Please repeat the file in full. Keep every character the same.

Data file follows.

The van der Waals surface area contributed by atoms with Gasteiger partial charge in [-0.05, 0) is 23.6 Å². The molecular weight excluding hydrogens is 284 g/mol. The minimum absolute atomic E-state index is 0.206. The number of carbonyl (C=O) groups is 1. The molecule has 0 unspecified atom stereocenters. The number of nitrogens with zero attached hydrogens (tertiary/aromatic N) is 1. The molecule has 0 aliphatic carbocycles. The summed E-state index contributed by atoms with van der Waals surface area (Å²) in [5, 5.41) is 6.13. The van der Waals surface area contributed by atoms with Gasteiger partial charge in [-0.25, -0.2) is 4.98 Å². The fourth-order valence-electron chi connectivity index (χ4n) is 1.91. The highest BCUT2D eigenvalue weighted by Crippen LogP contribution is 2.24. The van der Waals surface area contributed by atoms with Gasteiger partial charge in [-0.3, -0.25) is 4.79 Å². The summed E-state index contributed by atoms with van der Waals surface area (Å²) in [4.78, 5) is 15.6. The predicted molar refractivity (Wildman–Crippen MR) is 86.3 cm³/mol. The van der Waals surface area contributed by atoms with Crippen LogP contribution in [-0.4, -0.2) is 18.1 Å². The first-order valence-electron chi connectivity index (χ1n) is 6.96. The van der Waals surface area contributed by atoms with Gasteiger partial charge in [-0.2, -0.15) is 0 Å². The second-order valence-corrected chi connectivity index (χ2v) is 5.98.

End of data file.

The van der Waals surface area contributed by atoms with Gasteiger partial charge in [-0.05, 0) is 23.6 Å². The molecular weight excluding hydrogens is 284 g/mol. The minimum absolute atomic E-state index is 0.206. The number of carbonyl (C=O) groups is 1. The molecule has 0 unspecified atom stereocenters. The number of nitrogens with zero attached hydrogens (tertiary/aromatic N) is 1. The molecule has 0 aliphatic carbocycles. The summed E-state index contributed by atoms with van der Waals surface area (Å²) in [5, 5.41) is 6.13. The van der Waals surface area contributed by atoms with Gasteiger partial charge in [-0.25, -0.2) is 4.98 Å². The fourth-order valence-electron chi connectivity index (χ4n) is 1.91. The highest BCUT2D eigenvalue weighted by Crippen LogP contribution is 2.24. The van der Waals surface area contributed by atoms with Gasteiger partial charge in [-0.3, -0.25) is 4.79 Å². The summed E-state index contributed by atoms with van der Waals surface area (Å²) in [4.78, 5) is 15.6. The predicted molar refractivity (Wildman–Crippen MR) is 86.3 cm³/mol. The van der Waals surface area contributed by atoms with Crippen LogP contribution in [-0.4, -0.2) is 18.1 Å². The first-order valence-electron chi connectivity index (χ1n) is 6.96. The van der Waals surface area contributed by atoms with Gasteiger partial charge in [-0.2, -0.15) is 0 Å². The second-order valence-corrected chi connectivity index (χ2v) is 5.98.